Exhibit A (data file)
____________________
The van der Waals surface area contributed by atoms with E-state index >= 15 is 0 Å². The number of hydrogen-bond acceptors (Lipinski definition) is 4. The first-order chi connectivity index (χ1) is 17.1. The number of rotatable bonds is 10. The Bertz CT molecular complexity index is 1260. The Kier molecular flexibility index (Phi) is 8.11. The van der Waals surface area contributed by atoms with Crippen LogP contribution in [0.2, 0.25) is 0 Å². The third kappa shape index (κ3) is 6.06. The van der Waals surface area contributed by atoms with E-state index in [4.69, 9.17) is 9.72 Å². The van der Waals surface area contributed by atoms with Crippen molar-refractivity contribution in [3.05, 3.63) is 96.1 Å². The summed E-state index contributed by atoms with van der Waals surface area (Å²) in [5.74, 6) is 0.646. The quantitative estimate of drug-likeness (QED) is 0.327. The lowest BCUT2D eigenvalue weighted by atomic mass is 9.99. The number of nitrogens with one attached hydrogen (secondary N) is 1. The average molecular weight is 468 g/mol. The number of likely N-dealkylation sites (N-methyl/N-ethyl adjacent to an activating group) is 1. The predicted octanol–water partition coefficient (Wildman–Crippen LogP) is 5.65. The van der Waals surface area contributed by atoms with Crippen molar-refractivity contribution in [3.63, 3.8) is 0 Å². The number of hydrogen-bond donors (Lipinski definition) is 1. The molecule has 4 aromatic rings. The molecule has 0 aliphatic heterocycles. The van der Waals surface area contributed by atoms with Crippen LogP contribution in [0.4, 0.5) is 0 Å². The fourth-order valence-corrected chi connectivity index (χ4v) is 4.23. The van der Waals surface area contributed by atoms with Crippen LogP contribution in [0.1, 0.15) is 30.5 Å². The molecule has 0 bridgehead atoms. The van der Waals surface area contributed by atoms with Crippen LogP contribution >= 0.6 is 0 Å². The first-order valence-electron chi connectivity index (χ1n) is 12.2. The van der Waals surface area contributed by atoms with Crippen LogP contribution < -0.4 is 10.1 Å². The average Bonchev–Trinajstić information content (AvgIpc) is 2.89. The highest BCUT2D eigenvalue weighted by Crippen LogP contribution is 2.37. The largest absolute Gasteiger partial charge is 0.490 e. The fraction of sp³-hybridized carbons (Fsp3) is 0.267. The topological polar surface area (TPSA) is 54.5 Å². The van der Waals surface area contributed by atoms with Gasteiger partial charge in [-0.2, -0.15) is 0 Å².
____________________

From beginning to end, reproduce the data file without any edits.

The van der Waals surface area contributed by atoms with E-state index >= 15 is 0 Å². The number of hydrogen-bond acceptors (Lipinski definition) is 4. The first-order chi connectivity index (χ1) is 17.1. The number of rotatable bonds is 10. The Bertz CT molecular complexity index is 1260. The Kier molecular flexibility index (Phi) is 8.11. The van der Waals surface area contributed by atoms with Crippen LogP contribution in [0.2, 0.25) is 0 Å². The third kappa shape index (κ3) is 6.06. The van der Waals surface area contributed by atoms with E-state index in [4.69, 9.17) is 9.72 Å². The van der Waals surface area contributed by atoms with Crippen molar-refractivity contribution in [3.05, 3.63) is 96.1 Å². The summed E-state index contributed by atoms with van der Waals surface area (Å²) in [5.74, 6) is 0.646. The quantitative estimate of drug-likeness (QED) is 0.327. The lowest BCUT2D eigenvalue weighted by atomic mass is 9.99. The number of nitrogens with one attached hydrogen (secondary N) is 1. The average molecular weight is 468 g/mol. The number of likely N-dealkylation sites (N-methyl/N-ethyl adjacent to an activating group) is 1. The predicted octanol–water partition coefficient (Wildman–Crippen LogP) is 5.65. The van der Waals surface area contributed by atoms with Crippen molar-refractivity contribution in [3.63, 3.8) is 0 Å². The number of hydrogen-bond donors (Lipinski definition) is 1. The molecule has 4 aromatic rings. The molecule has 0 aliphatic heterocycles. The van der Waals surface area contributed by atoms with Crippen LogP contribution in [0.4, 0.5) is 0 Å². The fourth-order valence-corrected chi connectivity index (χ4v) is 4.23. The van der Waals surface area contributed by atoms with Crippen LogP contribution in [0.1, 0.15) is 30.5 Å². The molecule has 0 bridgehead atoms. The van der Waals surface area contributed by atoms with Crippen LogP contribution >= 0.6 is 0 Å². The first-order valence-electron chi connectivity index (χ1n) is 12.2. The van der Waals surface area contributed by atoms with Crippen LogP contribution < -0.4 is 10.1 Å². The average Bonchev–Trinajstić information content (AvgIpc) is 2.89. The highest BCUT2D eigenvalue weighted by Crippen LogP contribution is 2.37. The largest absolute Gasteiger partial charge is 0.490 e. The fraction of sp³-hybridized carbons (Fsp3) is 0.267. The topological polar surface area (TPSA) is 54.5 Å². The van der Waals surface area contributed by atoms with Gasteiger partial charge in [-0.2, -0.15) is 0 Å².